Not content, Currie took it on herself to challenge austerity food blogger Jack Monroe on whether her grandfather was rich, as if believing if only she could prove someone in a working class woman's family had at one time in history had some money the entire social security system would fall in on itself and poverty itself would be disproven as a left-wing fabrication. “My grandfather's dead,” Monroe said. “I know, I saw the obituary,” retorted Currie, somewhat menacingly.

The microphones muffled out and Matthew Wright turned to camera, with the face of a man grateful he'd soon be back on the civilised sophistication of The Wright Stuff. “Who knows, perhaps some have you have changed your minds after tonight,” he said optimistically. 

Ironically, that would have been more likely to be achieved if the two panelists who needed to change their mind hadn't been there at all. Currie and Hopkins – all fabrications and hysteria – do a good row. But we might get further if producers simultaneously lost attention seekers’ phone numbers and tried for The Big Benefits Conversation instead.

 

Matthew Wright with Katie Hopkins and White Dee on The Big Benefits Row.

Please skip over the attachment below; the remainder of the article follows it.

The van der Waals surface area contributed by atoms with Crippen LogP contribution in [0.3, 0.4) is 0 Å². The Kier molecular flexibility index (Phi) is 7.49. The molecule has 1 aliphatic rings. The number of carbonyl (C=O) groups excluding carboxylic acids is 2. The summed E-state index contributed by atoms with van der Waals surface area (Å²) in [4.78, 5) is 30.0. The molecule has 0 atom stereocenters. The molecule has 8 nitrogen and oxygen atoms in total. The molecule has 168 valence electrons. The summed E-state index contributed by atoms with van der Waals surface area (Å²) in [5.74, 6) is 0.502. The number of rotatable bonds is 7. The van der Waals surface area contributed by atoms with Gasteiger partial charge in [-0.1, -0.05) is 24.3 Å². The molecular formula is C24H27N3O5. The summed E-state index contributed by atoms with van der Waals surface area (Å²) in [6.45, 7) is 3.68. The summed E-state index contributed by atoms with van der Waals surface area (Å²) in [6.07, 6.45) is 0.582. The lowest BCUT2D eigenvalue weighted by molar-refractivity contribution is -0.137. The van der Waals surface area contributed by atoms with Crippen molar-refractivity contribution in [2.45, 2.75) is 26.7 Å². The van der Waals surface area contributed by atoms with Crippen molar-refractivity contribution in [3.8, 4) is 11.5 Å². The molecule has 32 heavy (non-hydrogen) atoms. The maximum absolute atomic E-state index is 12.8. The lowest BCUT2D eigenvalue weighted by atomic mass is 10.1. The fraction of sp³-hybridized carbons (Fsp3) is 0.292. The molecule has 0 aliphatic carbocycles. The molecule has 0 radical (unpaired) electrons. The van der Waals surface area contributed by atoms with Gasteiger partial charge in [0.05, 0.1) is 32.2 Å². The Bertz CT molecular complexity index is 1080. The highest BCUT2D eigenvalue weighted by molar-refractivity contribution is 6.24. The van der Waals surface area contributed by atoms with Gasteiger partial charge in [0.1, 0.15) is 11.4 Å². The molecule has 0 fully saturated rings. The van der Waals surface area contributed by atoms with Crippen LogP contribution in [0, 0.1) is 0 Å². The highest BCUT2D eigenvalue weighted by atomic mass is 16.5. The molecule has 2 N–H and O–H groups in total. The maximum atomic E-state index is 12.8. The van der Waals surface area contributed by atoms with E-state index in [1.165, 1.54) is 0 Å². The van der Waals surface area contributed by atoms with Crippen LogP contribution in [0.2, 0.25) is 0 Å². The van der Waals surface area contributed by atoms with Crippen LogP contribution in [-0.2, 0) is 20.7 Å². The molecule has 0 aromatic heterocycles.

Frances Ryan is a journalist and political researcher. She writes regularly for the Guardian, New Statesman, and others on disability, feminism, and most areas of equality you throw at her. She has a doctorate in inequality in education. Her website is here.

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PMQs review: Jeremy Corbyn prompts Tory outrage as he blames Grenfell Tower fire on austerity

To Conservative cries of "shame on you!", the Labour leader warned that "we all pay a price in public safety" for spending cuts.

A fortnight after the Grenfell Tower fire erupted, the tragedy continues to cast a shadow over British politics. Rather than probing Theresa May on the DUP deal, Jeremy Corbyn asked a series of forensic questions on the incident, in which at least 79 people are confirmed to have died.

In the first PMQs of the new parliament, May revealed that the number of buildings that had failed fire safety tests had risen to 120 (a 100 per cent failure rate) and that the cladding used on Grenfell Tower was "non-compliant" with building regulations (Corbyn had asked whether it was "legal").